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Advance-Decline Line

A technical indicator that plots the difference between the number of advancing stocks to declining stocks on a daily basis

What is the Advance-Decline Line?

The advance-decline line (ADL) is a technical indicator that plots the difference between the number of advancing stocks to declining stocks on a daily basis.

 

Advance-Decline Line

 

Understanding the Advance-Decline Line

The advance-decline line is used to show stock participation in a market risk or fall. Due to the number of capitalization-weighted indices (such as the S&P 500, the DJIA, and the NASDAQ Composite), stocks with a higher market capitalization would exert a disproportionate effect on the performance of an index. As such, the ADL provides an indication to investors regarding the participation of all stocks in an index in the direction of the market.

For example, if a capitalization-weighted stock index rose 3%, it would be important for investors to know whether (1) the rise in the index was due to a majority of stocks increasing, or (2) if the rise in the index was driven by the strong performance of a company with a large weight on the index. The ADL can be used to provide such information.

 

Formula for the Advance-Decline Line

 

Advance-Decline Line

 

Where:

  • Advancing Stocks refers to the number of stocks that increased in value on a daily basis;
  • Declining Stocks refers to the number of stocks that decreased in value on a daily basis; and
  • Previous Net Advances refers to the net amount of advancing and declining stocks on a daily basis.

 

To fully understand how the advance-decline line is calculated, an example is illustrated below.

 

Practical Example

An investor is looking to create an advance-decline line for an index over a period of five days. The investor is given the following information:

 

Sample Data

 

What is the ADL from Day 1 to Day 5?

ADL (Day 1) = 75 – 25 + 0 = 50

ADL (Day 2) = 40 – 60 + 50 = 30

ADL (Day 3) = 56 – 44 + 30 = 42

ADL (Day 4) = 45 – 55 + 42 = 32

ADL (Day 5) = 65 – 35 + 32 = 62

 

Interpreting the Advance-Decline Line

The advance-decline line is seldom used by itself. Instead, the ADL is plotted against its relevant index. Plotting the ADL against its relevant index can help investors confirm trends and the likelihood of reversals. Following, we illustrate four interpretations of the concept:

 

1. Advance-Decline Line and Index Trending Upwards

A situation where the advance-decline line and index are both trending upwards is said to be bullish. The rise in the index is driven by the rise in the majority of stocks in the index.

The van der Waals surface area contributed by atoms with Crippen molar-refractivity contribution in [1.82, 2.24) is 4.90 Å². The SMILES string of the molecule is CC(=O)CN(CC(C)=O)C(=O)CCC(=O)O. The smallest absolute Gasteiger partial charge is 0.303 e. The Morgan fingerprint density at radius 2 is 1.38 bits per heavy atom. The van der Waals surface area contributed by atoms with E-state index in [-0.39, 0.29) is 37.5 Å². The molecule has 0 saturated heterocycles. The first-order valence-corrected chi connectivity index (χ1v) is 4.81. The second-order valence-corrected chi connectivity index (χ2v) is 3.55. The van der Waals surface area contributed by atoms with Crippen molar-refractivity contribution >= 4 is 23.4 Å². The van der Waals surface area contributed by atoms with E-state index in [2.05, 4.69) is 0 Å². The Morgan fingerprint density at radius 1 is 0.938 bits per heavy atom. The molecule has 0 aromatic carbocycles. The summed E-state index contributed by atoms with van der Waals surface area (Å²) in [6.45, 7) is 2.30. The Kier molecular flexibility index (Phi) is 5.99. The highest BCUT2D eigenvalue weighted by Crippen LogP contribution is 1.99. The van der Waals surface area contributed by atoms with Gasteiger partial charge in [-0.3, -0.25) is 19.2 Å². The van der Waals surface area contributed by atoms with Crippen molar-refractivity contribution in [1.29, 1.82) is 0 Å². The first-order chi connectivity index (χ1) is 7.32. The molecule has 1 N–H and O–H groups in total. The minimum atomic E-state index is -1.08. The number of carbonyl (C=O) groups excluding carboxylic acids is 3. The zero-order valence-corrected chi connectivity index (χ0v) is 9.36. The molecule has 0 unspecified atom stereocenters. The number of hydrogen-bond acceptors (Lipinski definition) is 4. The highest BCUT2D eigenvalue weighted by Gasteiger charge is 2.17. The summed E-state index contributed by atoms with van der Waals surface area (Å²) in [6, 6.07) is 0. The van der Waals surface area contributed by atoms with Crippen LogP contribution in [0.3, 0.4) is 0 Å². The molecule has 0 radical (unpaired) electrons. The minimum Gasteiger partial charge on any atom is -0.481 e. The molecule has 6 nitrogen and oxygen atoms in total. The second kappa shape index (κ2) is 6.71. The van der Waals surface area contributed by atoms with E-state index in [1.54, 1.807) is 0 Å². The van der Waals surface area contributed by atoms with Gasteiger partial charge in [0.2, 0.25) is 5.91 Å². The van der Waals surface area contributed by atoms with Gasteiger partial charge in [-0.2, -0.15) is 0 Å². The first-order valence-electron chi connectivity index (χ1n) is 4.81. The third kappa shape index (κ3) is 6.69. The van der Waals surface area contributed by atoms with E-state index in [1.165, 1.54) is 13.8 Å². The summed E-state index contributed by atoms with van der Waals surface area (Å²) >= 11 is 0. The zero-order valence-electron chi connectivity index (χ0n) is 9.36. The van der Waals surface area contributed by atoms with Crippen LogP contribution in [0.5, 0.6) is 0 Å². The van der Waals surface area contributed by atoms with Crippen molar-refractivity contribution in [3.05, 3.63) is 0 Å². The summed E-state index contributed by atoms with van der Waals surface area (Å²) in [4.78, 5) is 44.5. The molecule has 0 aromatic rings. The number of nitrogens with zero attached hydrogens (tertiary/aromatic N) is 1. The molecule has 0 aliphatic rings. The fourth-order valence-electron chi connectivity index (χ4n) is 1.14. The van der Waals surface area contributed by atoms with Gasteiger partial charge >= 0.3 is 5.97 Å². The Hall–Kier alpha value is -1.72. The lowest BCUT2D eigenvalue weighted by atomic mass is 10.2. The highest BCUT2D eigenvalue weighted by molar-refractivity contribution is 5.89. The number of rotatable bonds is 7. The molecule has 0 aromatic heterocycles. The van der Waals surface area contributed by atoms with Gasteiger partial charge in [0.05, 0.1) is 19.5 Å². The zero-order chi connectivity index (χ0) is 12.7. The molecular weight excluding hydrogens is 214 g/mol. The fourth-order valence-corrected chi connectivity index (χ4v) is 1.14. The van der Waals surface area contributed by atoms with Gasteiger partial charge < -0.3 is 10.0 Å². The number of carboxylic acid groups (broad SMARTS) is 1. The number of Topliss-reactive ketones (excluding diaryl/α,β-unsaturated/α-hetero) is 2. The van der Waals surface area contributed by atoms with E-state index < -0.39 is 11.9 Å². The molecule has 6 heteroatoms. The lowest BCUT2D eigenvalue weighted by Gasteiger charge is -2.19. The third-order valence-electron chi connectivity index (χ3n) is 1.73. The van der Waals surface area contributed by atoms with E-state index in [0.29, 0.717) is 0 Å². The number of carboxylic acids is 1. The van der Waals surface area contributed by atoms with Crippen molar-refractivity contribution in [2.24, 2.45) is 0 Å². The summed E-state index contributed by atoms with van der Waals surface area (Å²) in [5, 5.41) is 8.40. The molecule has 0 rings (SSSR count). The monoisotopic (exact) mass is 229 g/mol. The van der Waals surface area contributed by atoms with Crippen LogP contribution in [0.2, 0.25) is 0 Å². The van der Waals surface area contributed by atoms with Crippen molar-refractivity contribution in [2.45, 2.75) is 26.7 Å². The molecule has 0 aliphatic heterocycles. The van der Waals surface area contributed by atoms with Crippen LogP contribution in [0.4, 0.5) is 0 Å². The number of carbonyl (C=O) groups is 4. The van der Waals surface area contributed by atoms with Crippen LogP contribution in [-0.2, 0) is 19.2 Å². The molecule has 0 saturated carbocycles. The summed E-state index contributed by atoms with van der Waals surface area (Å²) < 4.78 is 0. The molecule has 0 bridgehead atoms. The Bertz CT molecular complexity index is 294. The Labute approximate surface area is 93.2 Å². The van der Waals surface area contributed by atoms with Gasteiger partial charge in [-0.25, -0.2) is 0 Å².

Advance-Decline Line and Index Trending Upwards

 

As such, investors tend to believe that the market will continue its uptrend in the near future.

 

2. Advance-Decline Line Trending Upwards and Index Trending Downwards

A situation where the advance-decline line and index are both trending downwards is said to be bearish. The decline in the index is driven by the decline in a majority of stocks in the index.

 

Advance-Decline Line Trending Upwards and Index Trending Downwards

 

As such, investors tend to believe that the market will continue its downtrend in the near future.

 

3. Advance-Decline Line Trending Upwards and Index Trending Downwards

A situation where the advance-decline line is trending upwards, but the index is trending downwards is said to be a bullish divergence. The decline in the index is driven by the decline in a minority of stocks in the index. Therefore, it indicates that sellers are losing their conviction.

 

Advance-Decline Line Trending Upwards and Index Trending Downwards

 

As such, investors tend to believe that the market will show a reversal and trend upwards in the near future.

 

4. Advance-Decline Line Trending Downwards and Index Trending Upwards

A situation where the advance-decline line is trending downwards, but the index is trending upwards is said to be a bearish divergence. The increase in the index is driven by the increase in a minority of stocks in the index. Therefore, it indicates that buyers are losing their conviction.

 

Advance-Decline Line Trending Downwards and Index Trending Upwards

 

As such, investors tend to believe that the market will show a reversal and trend downwards in the near future.

 

More Resources

CFI offers the Financial Modeling & Valuation Analyst (FMVA)™ certification program for those looking to take their careers to the next level. To keep learning and developing your knowledge base, please explore the additional relevant resources below:

  • Advance Decline Ratio
  • Price-Weighted Index
  • Standard & Poor’s
  • Technical Analysis – A Beginner’s Guide

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